Furious Labour MPs blame Corbyn’s leadership for defeat
But despite Mr Corbyn’s defiance, his Labour MPs laid the blame for the party’s devastating defeat firmly at the leader’s feet, saying it was his unpopularity with voters that had cost the party votes.
As the exit polls predicted Labour’s defeat, former Labour home secretary Alan Johnson also blamed Jeremy Corbyn.
He told ITV news: “It’s Corbyn, it’s Corbyn. The Corbynistas will make an argument that victory is a bourgeois concept, that ‘the only goal for true socialists is glorious bloody defeat’.
“And now we’ve just had another one. And there’ll be all the conspiracy theories thrown about. It’s Corbyn. We knew that in Parliament. We knew he was incapable of leading, we knew he was worse than useless at all the qualities you need to lead a political party.”
After the election, MPs held Mr Corbyn responsible, saying it was his own leadership - not Brexit - that had brought
Anna McMorrin, who retained Cardiff North, said: “In the last few weeks of the campaign we knocked on around 15,000 doors, and a large proportion of those people we spoke to, the issue was Jeremy Corbyn.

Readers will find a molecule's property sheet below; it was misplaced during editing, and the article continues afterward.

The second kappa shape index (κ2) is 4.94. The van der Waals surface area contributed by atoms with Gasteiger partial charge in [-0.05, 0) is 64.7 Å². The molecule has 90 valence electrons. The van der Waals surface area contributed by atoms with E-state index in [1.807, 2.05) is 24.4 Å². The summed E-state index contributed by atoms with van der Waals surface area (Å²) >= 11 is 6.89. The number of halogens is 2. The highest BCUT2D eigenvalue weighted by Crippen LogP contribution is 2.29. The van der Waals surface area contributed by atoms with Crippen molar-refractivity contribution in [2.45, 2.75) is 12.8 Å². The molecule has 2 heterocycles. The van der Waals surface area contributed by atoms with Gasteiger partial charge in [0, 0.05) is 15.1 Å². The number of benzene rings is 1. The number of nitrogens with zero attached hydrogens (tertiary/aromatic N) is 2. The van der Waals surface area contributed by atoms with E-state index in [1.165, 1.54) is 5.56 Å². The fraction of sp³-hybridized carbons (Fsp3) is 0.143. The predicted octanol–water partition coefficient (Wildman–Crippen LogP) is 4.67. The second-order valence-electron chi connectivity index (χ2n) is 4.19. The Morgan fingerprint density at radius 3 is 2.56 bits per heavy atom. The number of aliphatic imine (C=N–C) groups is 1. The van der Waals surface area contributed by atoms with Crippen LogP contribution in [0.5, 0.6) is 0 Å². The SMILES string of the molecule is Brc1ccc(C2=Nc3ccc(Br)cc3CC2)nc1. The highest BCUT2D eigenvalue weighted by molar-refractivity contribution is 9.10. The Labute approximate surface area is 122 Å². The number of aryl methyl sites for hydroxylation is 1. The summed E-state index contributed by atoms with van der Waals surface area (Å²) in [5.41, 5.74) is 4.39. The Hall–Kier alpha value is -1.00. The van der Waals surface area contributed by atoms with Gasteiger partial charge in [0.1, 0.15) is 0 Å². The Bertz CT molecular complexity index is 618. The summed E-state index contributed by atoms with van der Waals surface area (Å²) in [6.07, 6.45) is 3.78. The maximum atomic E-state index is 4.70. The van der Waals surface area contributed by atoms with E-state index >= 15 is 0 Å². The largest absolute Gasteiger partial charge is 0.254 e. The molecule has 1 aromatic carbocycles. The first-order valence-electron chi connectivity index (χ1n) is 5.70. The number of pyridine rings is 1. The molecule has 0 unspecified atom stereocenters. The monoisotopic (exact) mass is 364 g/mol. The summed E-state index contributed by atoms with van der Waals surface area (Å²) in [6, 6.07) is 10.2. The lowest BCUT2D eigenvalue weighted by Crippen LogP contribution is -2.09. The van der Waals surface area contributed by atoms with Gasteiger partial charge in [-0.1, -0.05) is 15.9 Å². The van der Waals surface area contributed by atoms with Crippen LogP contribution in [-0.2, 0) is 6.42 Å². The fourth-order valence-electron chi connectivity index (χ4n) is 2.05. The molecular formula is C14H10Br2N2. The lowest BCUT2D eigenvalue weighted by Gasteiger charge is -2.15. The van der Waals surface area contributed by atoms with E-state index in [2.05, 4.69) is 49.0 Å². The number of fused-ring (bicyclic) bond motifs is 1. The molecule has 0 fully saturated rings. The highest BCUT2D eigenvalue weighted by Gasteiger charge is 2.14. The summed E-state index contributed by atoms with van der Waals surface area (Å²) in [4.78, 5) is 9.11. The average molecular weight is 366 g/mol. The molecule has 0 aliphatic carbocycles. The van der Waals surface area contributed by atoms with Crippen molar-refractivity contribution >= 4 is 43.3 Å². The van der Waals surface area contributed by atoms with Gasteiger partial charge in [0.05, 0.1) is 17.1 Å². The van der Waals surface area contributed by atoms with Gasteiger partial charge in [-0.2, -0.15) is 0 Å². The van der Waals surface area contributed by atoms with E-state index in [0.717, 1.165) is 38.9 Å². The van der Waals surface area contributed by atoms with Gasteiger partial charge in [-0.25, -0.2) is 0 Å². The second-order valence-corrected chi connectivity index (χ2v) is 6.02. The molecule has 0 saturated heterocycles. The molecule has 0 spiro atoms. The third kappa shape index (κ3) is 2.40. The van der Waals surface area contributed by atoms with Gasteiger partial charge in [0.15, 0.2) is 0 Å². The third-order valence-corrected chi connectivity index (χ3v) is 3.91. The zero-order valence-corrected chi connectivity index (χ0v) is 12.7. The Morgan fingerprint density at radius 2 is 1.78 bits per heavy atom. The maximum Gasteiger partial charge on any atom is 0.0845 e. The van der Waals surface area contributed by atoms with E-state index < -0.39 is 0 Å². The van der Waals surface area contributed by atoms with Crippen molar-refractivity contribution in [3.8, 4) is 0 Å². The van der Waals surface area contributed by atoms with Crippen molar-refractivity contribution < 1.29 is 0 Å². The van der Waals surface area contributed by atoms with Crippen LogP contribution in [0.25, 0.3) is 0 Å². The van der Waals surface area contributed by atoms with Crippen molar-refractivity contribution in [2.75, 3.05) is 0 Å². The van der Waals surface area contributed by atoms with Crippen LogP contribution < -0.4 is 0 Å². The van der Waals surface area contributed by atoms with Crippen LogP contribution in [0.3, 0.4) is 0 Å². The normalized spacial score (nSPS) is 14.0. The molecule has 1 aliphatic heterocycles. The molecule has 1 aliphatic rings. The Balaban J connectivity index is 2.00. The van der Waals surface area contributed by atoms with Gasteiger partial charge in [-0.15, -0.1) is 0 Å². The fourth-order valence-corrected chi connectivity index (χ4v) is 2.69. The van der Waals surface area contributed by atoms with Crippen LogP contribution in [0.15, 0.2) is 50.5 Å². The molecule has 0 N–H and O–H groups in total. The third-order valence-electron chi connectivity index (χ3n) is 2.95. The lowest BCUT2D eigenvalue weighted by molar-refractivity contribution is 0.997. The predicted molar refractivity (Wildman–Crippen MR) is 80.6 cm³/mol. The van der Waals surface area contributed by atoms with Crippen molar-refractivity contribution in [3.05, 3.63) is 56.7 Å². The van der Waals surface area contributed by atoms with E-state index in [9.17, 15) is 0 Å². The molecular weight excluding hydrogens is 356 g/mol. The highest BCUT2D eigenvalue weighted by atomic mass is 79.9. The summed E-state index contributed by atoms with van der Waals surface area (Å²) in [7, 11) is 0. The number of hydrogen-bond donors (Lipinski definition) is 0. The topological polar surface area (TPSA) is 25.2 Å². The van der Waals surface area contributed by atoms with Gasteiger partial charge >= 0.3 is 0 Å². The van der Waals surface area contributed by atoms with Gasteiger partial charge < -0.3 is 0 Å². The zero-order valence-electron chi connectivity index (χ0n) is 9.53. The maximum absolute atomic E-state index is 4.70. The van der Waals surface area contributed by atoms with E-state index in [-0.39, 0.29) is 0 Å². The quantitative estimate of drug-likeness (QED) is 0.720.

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Ian Murray, who previously served as shadow Scotland secretary, said: “Every door I knocked on, and my team and I spoke to 11,000 people, mentioned Corbyn.
“Not Brexit but Corbyn. I’ve been saying this for years. The outcome is that we’ve let the country down and we must change course and fast.”
Ahead of the result, Labour’s Gareth Snell predicted his own defeat in the Brexit-backing former stronghold of Stoke-on-Trent Central and called for Mr Corbyn’s resignation.
“I’m going to lose badly and this is the start of 20 years of Tory rule,” he said.
For @UKLabour leadership to blame Brexit for the result is mendacious nonsense. Jeremy Corbyn’s leadership was a bigger problem. To say otherwise is delusional. The Party’s leadership went down like a lead balloon on the doorstep. Labour’s leadership needs to take responsibility.
— Phil Wilson (@PhilWilsonXMP) December 12, 2019